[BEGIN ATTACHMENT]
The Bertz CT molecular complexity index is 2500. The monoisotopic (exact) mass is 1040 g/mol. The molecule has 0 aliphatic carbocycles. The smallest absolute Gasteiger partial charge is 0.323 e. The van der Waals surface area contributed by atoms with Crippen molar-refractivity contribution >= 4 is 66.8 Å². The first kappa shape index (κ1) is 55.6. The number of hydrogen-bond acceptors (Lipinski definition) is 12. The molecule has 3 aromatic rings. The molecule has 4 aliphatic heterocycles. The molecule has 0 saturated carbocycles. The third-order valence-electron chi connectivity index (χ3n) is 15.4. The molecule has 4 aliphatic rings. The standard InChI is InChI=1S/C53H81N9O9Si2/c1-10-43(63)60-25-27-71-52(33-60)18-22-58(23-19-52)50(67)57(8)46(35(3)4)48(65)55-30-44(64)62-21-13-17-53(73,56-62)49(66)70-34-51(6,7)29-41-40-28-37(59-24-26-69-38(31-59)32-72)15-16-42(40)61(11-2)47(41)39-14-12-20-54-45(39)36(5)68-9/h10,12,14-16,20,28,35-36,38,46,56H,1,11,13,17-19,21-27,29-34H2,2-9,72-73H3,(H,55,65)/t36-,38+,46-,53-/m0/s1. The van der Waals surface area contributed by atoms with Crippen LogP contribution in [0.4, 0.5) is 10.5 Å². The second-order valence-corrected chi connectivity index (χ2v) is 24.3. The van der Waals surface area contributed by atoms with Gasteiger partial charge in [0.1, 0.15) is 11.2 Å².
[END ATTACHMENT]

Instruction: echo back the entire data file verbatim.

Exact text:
The Bertz CT molecular complexity index is 2500. The monoisotopic (exact) mass is 1040 g/mol. The molecule has 0 aliphatic carbocycles. The smallest absolute Gasteiger partial charge is 0.323 e. The van der Waals surface area contributed by atoms with Crippen molar-refractivity contribution >= 4 is 66.8 Å². The first kappa shape index (κ1) is 55.6. The number of hydrogen-bond acceptors (Lipinski definition) is 12. The molecule has 3 aromatic rings. The molecule has 4 aliphatic heterocycles. The molecule has 0 saturated carbocycles. The third-order valence-electron chi connectivity index (χ3n) is 15.4. The molecule has 4 aliphatic rings. The standard InChI is InChI=1S/C53H81N9O9Si2/c1-10-43(63)60-25-27-71-52(33-60)18-22-58(23-19-52)50(67)57(8)46(35(3)4)48(65)55-30-44(64)62-21-13-17-53(73,56-62)49(66)70-34-51(6,7)29-41-40-28-37(59-24-26-69-38(31-59)32-72)15-16-42(40)61(11-2)47(41)39-14-12-20-54-45(39)36(5)68-9/h10,12,14-16,20,28,35-36,38,46,56H,1,11,13,17-19,21-27,29-34H2,2-9,72-73H3,(H,55,65)/t36-,38+,46-,53-/m0/s1. The van der Waals surface area contributed by atoms with Crippen LogP contribution in [0.4, 0.5) is 10.5 Å². The second-order valence-corrected chi connectivity index (χ2v) is 24.3. The van der Waals surface area contributed by atoms with Gasteiger partial charge in [0.1, 0.15) is 11.2 Å².